Yellow Box-Blakely’s Red Gum Woodland

Mulligans Flat Woodland Sanctuary pictured with a Yellow Box Blakely's Red Gum in the foreground, and a light early morning mist enveloping tree in the background. The distribution of Yellow Box–Blakely's Red Gum woodland in the ACT has declined by about 66% since 1750. Yellow Box–Blakely's Red Gum Grassy Woodland was declared an endangered ecological community in the ACT in 1997 under the Nature Conservation Act 1980. It is classified as an endangered ecological community as part of the federally listed, critically endangered White Box–Yellow Box–Blakely's Red Gum Grassy Woodland and as endangered in NSW.

The Yellow Box–Blakely's Red Gum Woodland community features trees of medium height (10–35 metres) with separated canopies and foliage cover of 4–30%. The woodland is dominated by Yellow Box, Blakely's Red Gum, Apple Box and Candlebark. It has a rich understorey of native tussock grasses, herbs and scattered shrubs.

The woodland provides important habitat for a range of plants and animals, including 18 rare and threatened species. In particular, nature reserves at Mulligans Flat, Goorooyarroo, the lower slopes of Mount Ainslie, Callum Brae, Kinlyside and Dunlop provide critical habitat for threatened species. The woodland occurs across land managed by the ACT Government, the Australian Government and private land holders.

Conservation threats

Most of the remaining woodland in the ACT is in the northern half of the Territory. The key threats include urbanisation, inappropriate grazing and fire regimes, invasive plants, pest animals and climate change.

Urbanisation can impact the woodland through habitat modification (e.g. firewood and rock removal), poaching (i.e. illegal plant and animal collection), nutrient enrichment (e.g. urban run-off), pollution (e.g. noise, light), predators and competitors.

Inappropriate grazing can cause significant disruption to plant communities, animal habitat and ecosystems. Frequent fires impact on woodland ecosystems by reducing the density and viability of native plant communities and destroying ground layers like fallen timber and leaf litter. Severe fires can kill native vegetation, including the bigger trees.

Invasive plants that threaten the woodland include exotic grasses (e.g. Chilean Needlegrass, Serrated Tussock and African Lovegrass), exotic forbs (e.g. St John’s Wort and Paterson’s Curse) exotic shrubs (e.g. Blackberry) and native invasive scrub (e.g. Cootamundra Wattle).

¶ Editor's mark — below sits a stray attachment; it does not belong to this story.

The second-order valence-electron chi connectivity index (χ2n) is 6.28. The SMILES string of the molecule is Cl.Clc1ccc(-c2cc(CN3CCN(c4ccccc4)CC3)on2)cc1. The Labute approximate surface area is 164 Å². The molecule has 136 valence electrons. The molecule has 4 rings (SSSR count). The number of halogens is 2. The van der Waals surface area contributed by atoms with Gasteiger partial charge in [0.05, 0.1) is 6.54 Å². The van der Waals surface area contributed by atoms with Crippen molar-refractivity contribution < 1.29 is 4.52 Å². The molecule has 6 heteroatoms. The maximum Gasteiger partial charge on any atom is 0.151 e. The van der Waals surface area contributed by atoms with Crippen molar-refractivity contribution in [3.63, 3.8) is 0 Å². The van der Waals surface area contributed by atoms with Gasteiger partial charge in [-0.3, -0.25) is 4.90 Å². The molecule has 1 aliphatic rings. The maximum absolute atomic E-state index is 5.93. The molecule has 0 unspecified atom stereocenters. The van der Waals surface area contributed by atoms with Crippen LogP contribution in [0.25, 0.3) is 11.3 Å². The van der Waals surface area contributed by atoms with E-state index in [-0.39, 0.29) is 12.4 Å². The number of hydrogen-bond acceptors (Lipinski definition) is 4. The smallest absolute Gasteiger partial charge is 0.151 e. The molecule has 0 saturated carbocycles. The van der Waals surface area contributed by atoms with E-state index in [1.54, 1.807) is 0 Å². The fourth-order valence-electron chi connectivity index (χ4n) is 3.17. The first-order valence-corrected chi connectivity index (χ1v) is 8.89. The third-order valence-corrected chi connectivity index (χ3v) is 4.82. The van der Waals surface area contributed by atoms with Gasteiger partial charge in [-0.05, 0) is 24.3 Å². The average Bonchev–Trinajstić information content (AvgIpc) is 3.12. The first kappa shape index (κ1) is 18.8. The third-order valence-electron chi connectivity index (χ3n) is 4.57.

Pest animals include over-abundant and introduced herbivores (e.g. Eastern Grey Kangaroos and European Rabbits), introduced predators (e.g. European Red Foxes and feral cats), introduced competitors (e.g. Common Mynas and Common Starlings) and native competitors (e.g. Noisy Miners and Rainbow Lorikeets).

The predicted impacts of climate change in the ACT include increased maximum temperatures, prolonged drought, reduced soil moisture, increased intensity of heavy rainfall events, and harsher fire weather. Climate change is likely to alter the structure and floristic composition of the woodland and compromise the resilience of grassy woodland communities.

Conservation objectives

  1. Protect remaining areas of endangered Yellow Box–Blakely's Red Gum Woodland from unintended impacts.
  2. Maintain the ecological values of endangered Yellow Box–Blakely's Red Gum Woodland to promote ecosystem function and prevent biodiversity loss, including maintaining:
    • understorey structural and floristic diversity
    • optimal habitat for threatened species, including keystone structures.
  3. Improve the condition and ecological function of endangered Yellow Box–Blakely's Red Gum Woodland by undertaking restoration.
  4. Improve understanding of endangered Yellow Box–Blakely's Red Gum Woodland ecology, restoration principles and best practice threat management.
  5. Strengthen stakeholder and community collaboration in the conservation of endangered Yellow Box–Blakely's Red Gum Woodland.

Under the Commonwealth's Environmental Protection Biodiversity Conservation (EPBC) Act 1999, the ACT Government is committed to assess the impacts of development on any endangered woodland that is slated for development and to provide offset areas if required. Offset areas are managed for conservation, often leading to improved biodiversity outcomes. Thirteen offset areas have been created in the last ten years.

Conservation actions

Since the first action plan, much has been done to improve our woodlands, including research, revegetation, understorey rehabilitation and structural enhancement. Actions in the new action plan to support the conservation of the Yellow Box–Blakely's Red Gum Woodland community in the ACT include:

  • protecting all endangered Yellow Box–Blakely's Red Gum Woodland from unintended impacts, including those areas that make a significant contribution to the woodland community and/or contain rare or threatened species
  • maintaining ecological and evolutionary processes by implementing appropriate grazing and fire management regimes
  • creating optimal stand densities and maintaining diverse age structure, which is critical to sustaining woodland biodiversity
  • evaluating the conservation outcomes of grazing by different herbivore species
  • monitoring dieback and supporting projects that improve our understanding of the causes of dieback
  • undertaking research projects that improve understanding of the impacts of climate change
  • working with traditional custodians to undertake woodland management
  • facilitating community participation in woodland conservation and raising community awareness.

More information


Email or phone Access Canberra on 13 22 81.


Photo by Mark Jekabsons